Zach Andrews knocks on a closed door inside the Learning Express offices at Cordova High School, enters and waves to a counselor speaking on the phone, and with a charmer's grin, plucks a protein bar out of the snack basket.
Back when he was a Lancer before he graduated from college, spent four seasons overseas and returned home for tryouts with the Lakers' and Kings' NBA Development League teams he went straight for the hot chocolate. He craved sweets and sought comfort, and sometimes even asked for a bed.
"We only had a mobile (learning) unit at the time, and Zach would be waiting when we drove up," recalled Charlene Hunt, the district liaison for homeless services in the Folsom Cordova Unified School District. "He would ask for his hot chocolate and hang around. We'd help him with his homework, help edit his essays. That was how we learned his story. He would say, 'I stayed in this home last night, but I don't know where I'm staying tonight.' We all did what we could."
On the Cordova campus that remains his village, Andrews was nurtured by caring teachers and coaches, by friends and neighboring families who offered a couch, who provided clothing and meals, who asked few questions. They already knew the answers.
"They understood," Andrews says with a smile.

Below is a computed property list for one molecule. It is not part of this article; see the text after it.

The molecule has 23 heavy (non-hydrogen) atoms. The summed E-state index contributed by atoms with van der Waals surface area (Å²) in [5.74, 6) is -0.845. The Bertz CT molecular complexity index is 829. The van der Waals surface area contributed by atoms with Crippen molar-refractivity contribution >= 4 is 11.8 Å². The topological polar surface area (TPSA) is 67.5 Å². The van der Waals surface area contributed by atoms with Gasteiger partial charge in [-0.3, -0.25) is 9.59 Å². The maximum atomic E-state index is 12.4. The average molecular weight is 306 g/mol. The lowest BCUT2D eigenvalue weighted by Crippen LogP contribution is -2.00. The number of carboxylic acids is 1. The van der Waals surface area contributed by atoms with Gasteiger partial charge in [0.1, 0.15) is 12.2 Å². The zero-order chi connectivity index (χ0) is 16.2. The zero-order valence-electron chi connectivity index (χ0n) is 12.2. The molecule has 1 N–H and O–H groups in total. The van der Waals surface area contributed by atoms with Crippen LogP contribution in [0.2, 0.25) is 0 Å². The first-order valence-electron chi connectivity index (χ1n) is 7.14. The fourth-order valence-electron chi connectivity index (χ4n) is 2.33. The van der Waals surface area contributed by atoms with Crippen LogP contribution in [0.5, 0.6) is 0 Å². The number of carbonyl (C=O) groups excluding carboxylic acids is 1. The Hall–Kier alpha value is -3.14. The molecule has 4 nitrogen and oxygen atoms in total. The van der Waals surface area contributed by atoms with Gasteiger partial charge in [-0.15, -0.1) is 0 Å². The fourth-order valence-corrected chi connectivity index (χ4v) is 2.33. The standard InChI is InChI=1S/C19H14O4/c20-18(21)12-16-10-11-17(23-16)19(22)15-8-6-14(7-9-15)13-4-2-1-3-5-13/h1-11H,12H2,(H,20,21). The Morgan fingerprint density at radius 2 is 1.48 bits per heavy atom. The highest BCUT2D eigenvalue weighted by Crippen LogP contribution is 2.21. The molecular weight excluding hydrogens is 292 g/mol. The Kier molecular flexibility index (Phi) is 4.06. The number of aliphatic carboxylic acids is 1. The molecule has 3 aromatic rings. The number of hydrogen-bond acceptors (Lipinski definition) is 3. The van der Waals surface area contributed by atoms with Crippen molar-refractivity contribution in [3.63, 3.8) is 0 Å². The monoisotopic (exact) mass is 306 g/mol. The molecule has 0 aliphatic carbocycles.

Now 26 and back in his hometown, Andrews is a compelling success story a product of a foster care system who at times was homeless and who, on more than a few occasions, despaired over his bleak circumstances. His late father was never in the picture. His mother is still around, he said, but was never really there.
He often visits his old high school (class of 2003) to encourage other youngsters confronting similar situations but also to reconnect with the former teachers, counselors and coaches he says "transformed" his life. In his four years at Cordova, he discovered theater arts and developed decent study habits, and as he grew into his gangly 6-foot-9 frame, emerged as one of the area's elite basketball players.
"And at some point, Zach decided basketball was his way out," said Sherry Burch, a social studies teacher and a former Lancers coach. "Then it was up to the rest of us to help him get there."
Hardship was an adventure, he insists
Andrews, who spoke at Loaves & Fishes during last month's protest against Sacramento County's budget cuts that eliminated the seasonal shelter program, carries himself with a surprising lightness, with a springy, bouncy gait. He characterizes every step as an adventure, refusing to dwell on the hardship. Yet as he recounted details of his background while walking around Cordova the other day, he was particularly animated about a few topics.
The abundance and choices of food in his friends' homes, for instance. That overwhelmed him. The security of sometimes sharing the bottom bunk bed with his late classmate, Maurice Belton. That still moves him to tears. The sight of his sister Shavonna coaching the Lancers' girls volleyball team. That makes him burst with pride.
And the school field trip to Arco Arena and his first in-person glimpse of Mitch Richmond?
That's when it began in earnest, his infatuation with basketball, his love of the Kings.
"Then when I got older, it was Vlade Divac, Jason Williams, Bobby Jackson," Andrews said. "All I wanted was to play for the Kings."